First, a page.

There are few things more stressful than owning livestock while knowing available feed and water may run out over a prairie winter.
Drought hurts grain producers’ pocketbooks but when feed is in short supply or of poor quality, it’s about more than money for stock growers.
Insurance, risk management tools, bank loans — and a few dollars diverted from that account you hoped you’d leave for the kids — might pull you through the toughest times on the farm. Dreams can be delayed but chore time comes every day.
Herds are developed over years of selection and care, so it’s much more than a business decision to reduce stock when resources run out. Worse, avoiding the hard choices means short-rationing the herd, feeding straw and pricey proteins.
When the cold calls for calories, it’s no place producers want to find themselves or their animals. No day is colder than when the snow blows through an empty feedyard.
Most droughts are regional and short-lived. This one was widespread and lasted through the forage growing season.
It was so large that the American treasury was enlisted to help U.S. ranchers snatch up forages in Canada. The U.S. government is paying 60 to 90 percent of US$6.60 per mile for shipping hay distances of up to 1,000 miles. Last week the program was extended from Idaho to Wisconsin. American producers are paying $250 to $300 per ton for hay, competing with Canadian ranchers for short supplies.
Late autumn rains failed to wash away the drought’s damage to pastures for many Canadian producers. With only a few months of feed on hand, at best, they face critical culling before freeze-up.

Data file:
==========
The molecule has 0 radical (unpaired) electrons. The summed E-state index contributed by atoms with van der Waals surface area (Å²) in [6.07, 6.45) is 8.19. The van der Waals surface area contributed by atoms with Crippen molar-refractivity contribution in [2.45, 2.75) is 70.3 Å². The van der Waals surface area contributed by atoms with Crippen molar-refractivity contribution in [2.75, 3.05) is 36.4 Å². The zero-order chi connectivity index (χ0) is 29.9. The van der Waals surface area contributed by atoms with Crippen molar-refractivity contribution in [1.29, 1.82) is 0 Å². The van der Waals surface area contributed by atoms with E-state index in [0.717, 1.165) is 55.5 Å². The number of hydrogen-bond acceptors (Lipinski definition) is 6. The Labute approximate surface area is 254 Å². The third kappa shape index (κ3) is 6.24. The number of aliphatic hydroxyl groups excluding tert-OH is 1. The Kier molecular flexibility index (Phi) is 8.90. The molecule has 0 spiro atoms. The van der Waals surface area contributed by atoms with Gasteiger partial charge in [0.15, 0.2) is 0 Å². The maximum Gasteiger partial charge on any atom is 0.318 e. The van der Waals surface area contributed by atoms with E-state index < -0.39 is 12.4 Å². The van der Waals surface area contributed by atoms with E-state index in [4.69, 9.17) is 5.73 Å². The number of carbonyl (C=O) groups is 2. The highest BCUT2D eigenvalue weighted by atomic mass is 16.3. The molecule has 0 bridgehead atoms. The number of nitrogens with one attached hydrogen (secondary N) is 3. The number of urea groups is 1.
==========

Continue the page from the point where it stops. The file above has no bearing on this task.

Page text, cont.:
Now some livestock producers are seeing a bit of hope on the highway’s horizon. It’s coming in the form of eastern Canadian hay.
The amounts provided might not be enough to carry all the cows until spring grass sprouts but loads of hay from Eastern Canada are arriving in the West. Tandem programs, both called Hay West, are shifting forages from Central Canada to the Prairies at more affordable prices.
The generosity of eastern farmers and transport companies echoes that of western farmers who shipped hay eastward in another troublesome year, 2012, and of eastern farmers who shared hay with the West in 2002.
In all those cases, farmers gave a hand to their neighbours 3,000 kilometres up the road. While federal politics this month highlighted divisions within this country, farmers showed the shared concerns and generosity possible within the agricultural community. They can and do “pay it forward” when times are tough.
The Canadian Federation of Agriculture’s Hay West program finds surplus forage in Central Canada and puts it on west-bound trucks. The feed is available for 10 cents per pound, with costs underwritten by the federal government.
The other Hay West program is organized by the Mennonite Disaster Service. Its strong ties to agricultural producers make it well-positioned to provide affordable forage. They plan for 50 truckloads.
Neither program is large enough to replace what has been or will be lost from 2021’s dry times, but it will make some producers’ decisions easier. Both Hay West programs lighten the burdens of feeling isolated or alone when the snow blows through the feedyard.
And it might hydrate a few eyes in the men and women who stand at the end of long, dusty lanes when the hay-bearing trucks arrive.
Karen Briere, Bruce Dyck, Barb Glen and Mike Raine collaborate in the writing of Western Producer editorials.
For more content related to drought management visit The Dry Times, where you can find a collection of stories from our family of publications as well as links to external resources to support your decisions through these difficult times.